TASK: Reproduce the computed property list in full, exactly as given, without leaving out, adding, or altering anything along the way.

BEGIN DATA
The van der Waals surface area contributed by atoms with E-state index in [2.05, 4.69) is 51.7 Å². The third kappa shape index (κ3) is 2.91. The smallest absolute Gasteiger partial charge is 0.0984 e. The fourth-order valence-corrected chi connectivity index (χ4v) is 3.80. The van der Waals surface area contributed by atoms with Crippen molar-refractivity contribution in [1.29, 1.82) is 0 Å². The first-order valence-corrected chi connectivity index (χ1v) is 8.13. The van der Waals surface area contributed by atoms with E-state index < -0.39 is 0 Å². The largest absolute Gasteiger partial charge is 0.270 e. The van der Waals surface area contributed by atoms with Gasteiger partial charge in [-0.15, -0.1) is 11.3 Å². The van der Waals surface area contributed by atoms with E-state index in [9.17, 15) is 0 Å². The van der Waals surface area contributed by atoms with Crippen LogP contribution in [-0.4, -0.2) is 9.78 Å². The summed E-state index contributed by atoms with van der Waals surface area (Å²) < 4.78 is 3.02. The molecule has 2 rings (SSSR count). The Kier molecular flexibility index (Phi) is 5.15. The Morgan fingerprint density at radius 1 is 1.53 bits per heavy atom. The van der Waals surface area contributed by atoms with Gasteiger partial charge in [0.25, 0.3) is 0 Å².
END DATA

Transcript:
The van der Waals surface area contributed by atoms with E-state index in [2.05, 4.69) is 51.7 Å². The third kappa shape index (κ3) is 2.91. The smallest absolute Gasteiger partial charge is 0.0984 e. The fourth-order valence-corrected chi connectivity index (χ4v) is 3.80. The van der Waals surface area contributed by atoms with Crippen molar-refractivity contribution in [1.29, 1.82) is 0 Å². The first-order valence-corrected chi connectivity index (χ1v) is 8.13. The van der Waals surface area contributed by atoms with E-state index < -0.39 is 0 Å². The largest absolute Gasteiger partial charge is 0.270 e. The van der Waals surface area contributed by atoms with Gasteiger partial charge in [-0.15, -0.1) is 11.3 Å². The van der Waals surface area contributed by atoms with E-state index in [9.17, 15) is 0 Å². The van der Waals surface area contributed by atoms with Crippen LogP contribution in [-0.4, -0.2) is 9.78 Å². The summed E-state index contributed by atoms with van der Waals surface area (Å²) < 4.78 is 3.02. The molecule has 2 rings (SSSR count). The Kier molecular flexibility index (Phi) is 5.15. The Morgan fingerprint density at radius 1 is 1.53 bits per heavy atom. The van der Waals surface area contributed by atoms with Gasteiger partial charge in [0.25, 0.3) is 0 Å².